Key Insights: The Path to 2021
Last year, when the impact of the Covid-19 pandemic was still escalating, we expected the crisis to dampen companies’ enthusiasm for investing in supply chain sustainability (SCS). Enterprises would surely divert all their attention to combating the pandemic. Remarkably, the survey results suggest that Covid-19 did not significantly slow the push to make supply chains more sustainable. More than 80% of survey respondents in this year’s report claimed the crisis had no impact or increased their firm’s commitments to SCS. Executives were undeterred by the crisis; 83% of the executives interviewed said that Covid-19 has either accelerated SCS activity or, at the very least, increased awareness and brought urgency to this growing field.
A caveat to the steady progress in SCS between 2019 and 2020 is that the momentum appears to come primarily from large (1,000–10,000 employees) and very large (10,000+ employees) companies. Small- and medium-sized companies were more likely to pull back, with more enterprises in this category indicating they were not engaged before the pandemic and even less so during the crisis likely due to strained financial resources.
Still, the number and range of stakeholders that are compelling companies to pursue SCS has not diminished. A finding in line with last year’s report is that the pressure to support sustainability in supply chains is coming from multiple sources, both internal and external. Between 2019 and 2020, pressure from investors, government, and international bodies grew the most of all sources.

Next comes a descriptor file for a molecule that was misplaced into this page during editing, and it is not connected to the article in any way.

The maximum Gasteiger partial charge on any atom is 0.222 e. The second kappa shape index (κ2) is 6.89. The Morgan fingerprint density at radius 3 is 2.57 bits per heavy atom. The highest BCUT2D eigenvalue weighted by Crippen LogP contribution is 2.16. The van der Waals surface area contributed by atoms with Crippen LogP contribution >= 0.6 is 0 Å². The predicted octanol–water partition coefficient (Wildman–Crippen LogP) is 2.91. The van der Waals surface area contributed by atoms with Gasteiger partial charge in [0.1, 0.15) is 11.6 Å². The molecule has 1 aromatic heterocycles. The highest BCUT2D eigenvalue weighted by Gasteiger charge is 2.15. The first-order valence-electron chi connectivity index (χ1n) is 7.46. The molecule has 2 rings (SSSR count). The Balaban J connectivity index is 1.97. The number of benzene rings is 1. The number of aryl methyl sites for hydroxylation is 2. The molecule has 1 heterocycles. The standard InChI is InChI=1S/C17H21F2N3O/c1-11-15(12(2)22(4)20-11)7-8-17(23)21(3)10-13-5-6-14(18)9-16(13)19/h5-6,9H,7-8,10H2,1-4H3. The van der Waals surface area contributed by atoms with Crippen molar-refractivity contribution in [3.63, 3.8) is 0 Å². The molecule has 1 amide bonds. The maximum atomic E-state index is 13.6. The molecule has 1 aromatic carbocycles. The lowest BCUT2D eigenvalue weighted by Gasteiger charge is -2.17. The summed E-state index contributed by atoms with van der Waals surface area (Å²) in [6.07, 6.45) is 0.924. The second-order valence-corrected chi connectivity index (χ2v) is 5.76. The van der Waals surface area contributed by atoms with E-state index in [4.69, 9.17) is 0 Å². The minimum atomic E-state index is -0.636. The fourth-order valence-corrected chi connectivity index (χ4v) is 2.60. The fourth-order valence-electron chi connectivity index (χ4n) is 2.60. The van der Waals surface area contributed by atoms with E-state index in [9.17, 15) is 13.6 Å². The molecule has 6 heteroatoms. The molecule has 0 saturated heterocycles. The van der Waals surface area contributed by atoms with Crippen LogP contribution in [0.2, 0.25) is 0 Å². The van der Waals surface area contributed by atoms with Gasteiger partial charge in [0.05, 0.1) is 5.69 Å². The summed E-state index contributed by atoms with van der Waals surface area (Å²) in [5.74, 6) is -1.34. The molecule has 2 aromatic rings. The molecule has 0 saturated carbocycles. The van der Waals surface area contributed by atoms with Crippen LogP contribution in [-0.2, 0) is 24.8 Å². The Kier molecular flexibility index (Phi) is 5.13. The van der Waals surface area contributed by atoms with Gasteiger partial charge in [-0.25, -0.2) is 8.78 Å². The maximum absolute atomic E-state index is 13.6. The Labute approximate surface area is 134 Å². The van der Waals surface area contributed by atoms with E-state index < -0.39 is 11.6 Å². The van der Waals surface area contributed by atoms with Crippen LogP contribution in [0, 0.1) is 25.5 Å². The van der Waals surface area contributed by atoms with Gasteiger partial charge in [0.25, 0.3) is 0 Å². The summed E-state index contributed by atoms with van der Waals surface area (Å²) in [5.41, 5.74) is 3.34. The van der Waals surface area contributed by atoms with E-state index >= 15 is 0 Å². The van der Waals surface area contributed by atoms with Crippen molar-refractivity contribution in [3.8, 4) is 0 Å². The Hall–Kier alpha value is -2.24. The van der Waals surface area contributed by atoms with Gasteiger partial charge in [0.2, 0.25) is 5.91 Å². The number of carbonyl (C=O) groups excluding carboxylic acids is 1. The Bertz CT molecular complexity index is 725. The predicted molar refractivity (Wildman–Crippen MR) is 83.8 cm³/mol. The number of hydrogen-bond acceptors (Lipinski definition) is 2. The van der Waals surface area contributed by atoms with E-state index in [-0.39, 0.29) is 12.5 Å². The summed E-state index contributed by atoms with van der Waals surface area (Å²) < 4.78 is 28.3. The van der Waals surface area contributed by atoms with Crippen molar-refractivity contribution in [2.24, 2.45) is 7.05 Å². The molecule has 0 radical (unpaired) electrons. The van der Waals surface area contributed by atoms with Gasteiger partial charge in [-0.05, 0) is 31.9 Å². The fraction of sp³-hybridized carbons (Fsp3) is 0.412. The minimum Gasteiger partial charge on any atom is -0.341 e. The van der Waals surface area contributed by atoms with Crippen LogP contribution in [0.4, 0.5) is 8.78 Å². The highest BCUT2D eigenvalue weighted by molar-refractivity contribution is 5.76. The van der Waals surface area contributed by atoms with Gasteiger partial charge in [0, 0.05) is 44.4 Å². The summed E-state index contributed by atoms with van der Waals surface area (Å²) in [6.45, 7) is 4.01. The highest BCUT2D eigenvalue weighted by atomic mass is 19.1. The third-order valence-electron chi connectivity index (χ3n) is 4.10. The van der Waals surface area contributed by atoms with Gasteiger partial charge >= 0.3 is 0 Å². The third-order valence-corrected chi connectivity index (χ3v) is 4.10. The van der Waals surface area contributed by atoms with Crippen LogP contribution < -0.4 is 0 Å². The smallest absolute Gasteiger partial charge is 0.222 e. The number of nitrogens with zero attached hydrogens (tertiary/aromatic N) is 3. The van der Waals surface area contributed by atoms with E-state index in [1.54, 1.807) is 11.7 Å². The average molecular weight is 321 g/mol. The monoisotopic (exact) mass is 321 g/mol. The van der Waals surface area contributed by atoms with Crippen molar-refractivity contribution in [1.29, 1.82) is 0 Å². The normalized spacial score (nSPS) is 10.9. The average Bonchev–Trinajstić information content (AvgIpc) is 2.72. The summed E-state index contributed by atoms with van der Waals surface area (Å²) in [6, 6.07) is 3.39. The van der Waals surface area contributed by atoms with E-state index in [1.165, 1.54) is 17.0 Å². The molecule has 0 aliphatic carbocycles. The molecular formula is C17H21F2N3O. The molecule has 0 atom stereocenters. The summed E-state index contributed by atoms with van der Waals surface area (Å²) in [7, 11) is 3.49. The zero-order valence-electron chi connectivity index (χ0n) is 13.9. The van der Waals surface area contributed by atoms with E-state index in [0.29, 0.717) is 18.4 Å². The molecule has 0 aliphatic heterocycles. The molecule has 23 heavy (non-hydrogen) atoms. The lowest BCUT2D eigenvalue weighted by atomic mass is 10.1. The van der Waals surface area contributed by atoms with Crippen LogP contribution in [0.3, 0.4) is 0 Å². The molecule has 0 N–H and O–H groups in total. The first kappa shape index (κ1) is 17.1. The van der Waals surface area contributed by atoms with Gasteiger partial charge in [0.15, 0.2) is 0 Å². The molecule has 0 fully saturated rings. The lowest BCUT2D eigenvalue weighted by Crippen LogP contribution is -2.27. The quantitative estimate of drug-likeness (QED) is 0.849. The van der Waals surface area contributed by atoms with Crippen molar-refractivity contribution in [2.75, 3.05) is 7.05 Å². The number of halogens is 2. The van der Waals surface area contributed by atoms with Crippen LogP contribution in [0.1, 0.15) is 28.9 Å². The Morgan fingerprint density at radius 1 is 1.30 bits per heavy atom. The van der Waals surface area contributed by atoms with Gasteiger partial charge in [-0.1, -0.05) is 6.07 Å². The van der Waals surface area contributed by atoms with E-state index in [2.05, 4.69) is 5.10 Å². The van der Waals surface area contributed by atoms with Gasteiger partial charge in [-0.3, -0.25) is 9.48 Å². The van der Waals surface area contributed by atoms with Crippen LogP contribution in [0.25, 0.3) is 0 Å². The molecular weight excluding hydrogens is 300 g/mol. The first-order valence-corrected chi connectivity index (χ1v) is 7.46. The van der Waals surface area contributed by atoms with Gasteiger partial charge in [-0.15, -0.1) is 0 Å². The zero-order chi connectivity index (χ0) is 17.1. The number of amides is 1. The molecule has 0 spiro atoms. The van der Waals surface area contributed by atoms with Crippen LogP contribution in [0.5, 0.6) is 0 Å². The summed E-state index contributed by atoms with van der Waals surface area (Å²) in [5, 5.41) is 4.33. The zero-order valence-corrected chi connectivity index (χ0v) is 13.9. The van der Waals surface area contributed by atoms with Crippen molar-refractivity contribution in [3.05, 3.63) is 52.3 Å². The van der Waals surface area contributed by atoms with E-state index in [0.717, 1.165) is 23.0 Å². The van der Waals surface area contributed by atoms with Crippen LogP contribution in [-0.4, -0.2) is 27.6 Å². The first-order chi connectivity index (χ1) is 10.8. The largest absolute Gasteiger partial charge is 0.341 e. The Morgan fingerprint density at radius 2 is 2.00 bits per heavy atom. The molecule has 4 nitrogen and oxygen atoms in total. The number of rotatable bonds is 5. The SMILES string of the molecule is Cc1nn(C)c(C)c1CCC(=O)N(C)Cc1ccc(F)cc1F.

Internally, company executives emerged as critical SCS champions. Executives were the most significant source of pressure behind corporate commitments to supply chain sustainability across all issue areas. Given executives’ central role in setting and steering strategies for growth, this finding suggests that the drive toward supply chain sustainability is not a fad but rather a business trend to watch.
Companies’ overall commitment to social and environmental issues were similar between 2019 and 2020. However, interest in some areas such as human rights protection, worker welfare and safety, and energy savings and renewable energy, increased significantly. The growing interest in social and labor issues is a continuation of a trend we saw in the first report. In 2020, this finding is likely due to, in large part, the reprioritization of corporate goals during the pandemic.
This year’s report sheds light on how companies put their SCS promises into practice. Of the many ways to accomplish this, three common approaches emerged, including supplier development, supply chain visibility, and environmental impact reduction. Supplier development was the most common across all industries; however, visibility proved equally attractive in manufacturing and transportation.
As the supply chain sustainability field advances, so does this report, and this year we introduce a classification of companies based on behaviors related to SCS. The model, called the SCS Firm Typology, yields fresh insights into the state of sustainability in supply chains. Categories of firms range from low-effort enterprises with little engagement in SCS to highly committed leaders. This typology distills the report’s analyses into an interpretable model and enables future exploration of the evolution of SCS across multiple dimensions.
An indication of the typology tool’s potential is this year’s analysis of supply chain professionals’ engagement in SCS activities—a critical determinant of what companies can accomplish in this area. The level of engagement shown by practitioners (from operating as a decision maker to having no engagement at all) was aligned with the commitment shown by different categories of firms. For example, professionals in firms that we identified as “Leaders” exhibited the highest level of engagement.
By MIT Center for Transportation & Logistics Council of Supply Chain Management Professionals
Download the full report here.